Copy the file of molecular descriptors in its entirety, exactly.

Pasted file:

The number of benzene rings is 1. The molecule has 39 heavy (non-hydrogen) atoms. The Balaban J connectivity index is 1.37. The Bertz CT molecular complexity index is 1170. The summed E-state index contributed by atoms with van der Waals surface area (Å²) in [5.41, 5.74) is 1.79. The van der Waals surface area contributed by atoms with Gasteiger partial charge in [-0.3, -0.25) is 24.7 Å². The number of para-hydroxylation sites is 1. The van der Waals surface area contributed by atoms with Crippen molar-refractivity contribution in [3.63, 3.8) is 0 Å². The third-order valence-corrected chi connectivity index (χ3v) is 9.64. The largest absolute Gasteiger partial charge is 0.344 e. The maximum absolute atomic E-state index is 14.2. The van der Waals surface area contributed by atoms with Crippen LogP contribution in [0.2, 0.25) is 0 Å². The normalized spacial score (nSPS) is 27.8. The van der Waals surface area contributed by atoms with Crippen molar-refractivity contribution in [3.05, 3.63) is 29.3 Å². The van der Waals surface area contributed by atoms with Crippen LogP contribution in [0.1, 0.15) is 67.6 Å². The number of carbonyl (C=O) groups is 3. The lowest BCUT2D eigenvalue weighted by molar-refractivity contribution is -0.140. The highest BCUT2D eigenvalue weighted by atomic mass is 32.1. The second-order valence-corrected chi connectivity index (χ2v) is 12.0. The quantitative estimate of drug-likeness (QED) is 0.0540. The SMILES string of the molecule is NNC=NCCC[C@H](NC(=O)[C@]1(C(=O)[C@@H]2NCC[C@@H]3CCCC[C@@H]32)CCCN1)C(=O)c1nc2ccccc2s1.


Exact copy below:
The number of benzene rings is 1. The molecule has 39 heavy (non-hydrogen) atoms. The Balaban J connectivity index is 1.37. The Bertz CT molecular complexity index is 1170. The summed E-state index contributed by atoms with van der Waals surface area (Å²) in [5.41, 5.74) is 1.79. The van der Waals surface area contributed by atoms with Gasteiger partial charge in [-0.3, -0.25) is 24.7 Å². The number of para-hydroxylation sites is 1. The van der Waals surface area contributed by atoms with Crippen molar-refractivity contribution in [3.63, 3.8) is 0 Å². The third-order valence-corrected chi connectivity index (χ3v) is 9.64. The largest absolute Gasteiger partial charge is 0.344 e. The maximum absolute atomic E-state index is 14.2. The van der Waals surface area contributed by atoms with Crippen LogP contribution in [0.2, 0.25) is 0 Å². The normalized spacial score (nSPS) is 27.8. The van der Waals surface area contributed by atoms with Crippen molar-refractivity contribution in [3.05, 3.63) is 29.3 Å². The van der Waals surface area contributed by atoms with Crippen LogP contribution in [0.1, 0.15) is 67.6 Å². The number of carbonyl (C=O) groups is 3. The lowest BCUT2D eigenvalue weighted by molar-refractivity contribution is -0.140. The highest BCUT2D eigenvalue weighted by atomic mass is 32.1. The second-order valence-corrected chi connectivity index (χ2v) is 12.0. The quantitative estimate of drug-likeness (QED) is 0.0540. The SMILES string of the molecule is NNC=NCCC[C@H](NC(=O)[C@]1(C(=O)[C@@H]2NCC[C@@H]3CCCC[C@@H]32)CCCN1)C(=O)c1nc2ccccc2s1.